Breaking Even on Your Refinance


I’m often asked "how many months will I break even on a refi?"    This is actually something very easy to figure out and worthwhile for anyone who’s considering restructuring their mortgage.  In a nutshell, you are taking the non-reoccurring closing costs and dividing the difference between your current mortgage payment and your proposed mortgage payment.   

To determine your closing costs, you are going to consider all fees except for your reserve account and prepaids (taxes, insurance and prorated interest).  This is what you are paying for your interest rate to refinance the mortgage. Your prepaids should not be factored into your closing costs because your existing balance of your prepaids/reserves from your current lender will be refunded to a few weeks after closing the new mortgage.   If you don’t wish to have your new reserve account financed into the new mortgage, you can bring cash to the closing table (a majority roll this cost into the new mortgage; but it’s totally up to you).  You can also opt to waive your reserve account all together if you meet the criteria, just know that there is a cost to doing this.

Next factor the difference between your current mortgage payment and your proposed mortgage payment.  Ideally, you should look at just principal, interest and mortgage insurance (excluding taxes and insurance).  Divide this figure into the closing costs and you have how many month’s it takes to break even on the refinance.

Here’s an example from a recent Good Faith Estimate I recently provided a client:

  • Current Payment: $1740 less the Proposed Payment: $1550 equals a monthly savings of $190.
  • Closing costs (excluding taxes, insurance and prepaid interest (Sections 900 – 1000 on the GFE) are $2390.   2390 divided by 190 equals 12.58 months to break even on the cost of the refinance.

If the borrower is staying in their home for over 13 months, the refinance makes sense.   They are "breaking even" on the cost of the refinance.   If the homeowner was only improving their monthly payment by $50 a month, it would take about 4 years to break even.   Does it still make sense?  This really depends on the individual home owner.  If they’re not likely to move and if the rate is low enough to where they’re not likely to refi, perhaps it still does.  This is just a tool to help consumers weigh the cost of refinancing.   Different pricing, such as with or without points or without closing costs, will also impact how soon someone will "break even" on their refi.   Watch for a follow up post on that!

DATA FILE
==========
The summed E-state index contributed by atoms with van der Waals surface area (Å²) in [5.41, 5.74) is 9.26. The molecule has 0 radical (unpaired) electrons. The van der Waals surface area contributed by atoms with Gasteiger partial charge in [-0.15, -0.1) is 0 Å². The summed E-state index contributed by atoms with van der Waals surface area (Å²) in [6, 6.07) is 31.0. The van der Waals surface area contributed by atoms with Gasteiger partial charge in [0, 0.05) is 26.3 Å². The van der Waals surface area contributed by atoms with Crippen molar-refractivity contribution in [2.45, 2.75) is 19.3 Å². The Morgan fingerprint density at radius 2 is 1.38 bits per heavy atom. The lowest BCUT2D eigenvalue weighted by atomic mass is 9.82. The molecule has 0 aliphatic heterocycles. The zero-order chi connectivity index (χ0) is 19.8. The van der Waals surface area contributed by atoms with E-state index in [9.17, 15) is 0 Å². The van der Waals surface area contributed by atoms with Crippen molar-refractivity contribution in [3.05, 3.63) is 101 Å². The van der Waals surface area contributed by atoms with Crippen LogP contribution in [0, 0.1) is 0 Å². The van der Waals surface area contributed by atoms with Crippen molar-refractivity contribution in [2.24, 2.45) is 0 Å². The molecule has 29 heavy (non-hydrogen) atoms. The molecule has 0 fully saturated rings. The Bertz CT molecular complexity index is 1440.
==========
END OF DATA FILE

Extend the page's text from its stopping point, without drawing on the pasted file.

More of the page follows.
1. I also recommend that if closing costs are financed, you check out an amortization schedule of the new mortgage to see how long it will take for you to return to the mortgage balance you are paying off with the refinance.

  2. I found your site very helpful for a recent first time home buyer like me. I enjoy reading your daily blog.

    Is it that simple to calculate the break even?

    Currently I’m in a 300K loan at 5.875%. My target is to refi at 4.75%. The differences of P&I is $1774 – $1564 = $210.

    So I take the refi cost (excluding escrow reserves) and divide it by $210?

    ex) 5K to refi at 4.75%,

    $5000 / $210= 24

    therefore, it will be 24 months for me to break even.

    Am I correct?

    Do I need to account for principals already made on the loan since?

    My mortgage is about 15 months old and I plan to refi at the original loan amount of $300K.

    What’s the pros and cons of refinance early or later in a fix mortgage? Does principal paid factor into the equation?

  3. JF, I recommend that along with the calculations you’ve done, to review an amortization schedule of the new mortgage to see when the principal balance will reach the current amount owed on your existing mortgage.

    I’m glad you enjoy Mortgage Porter. 🙂

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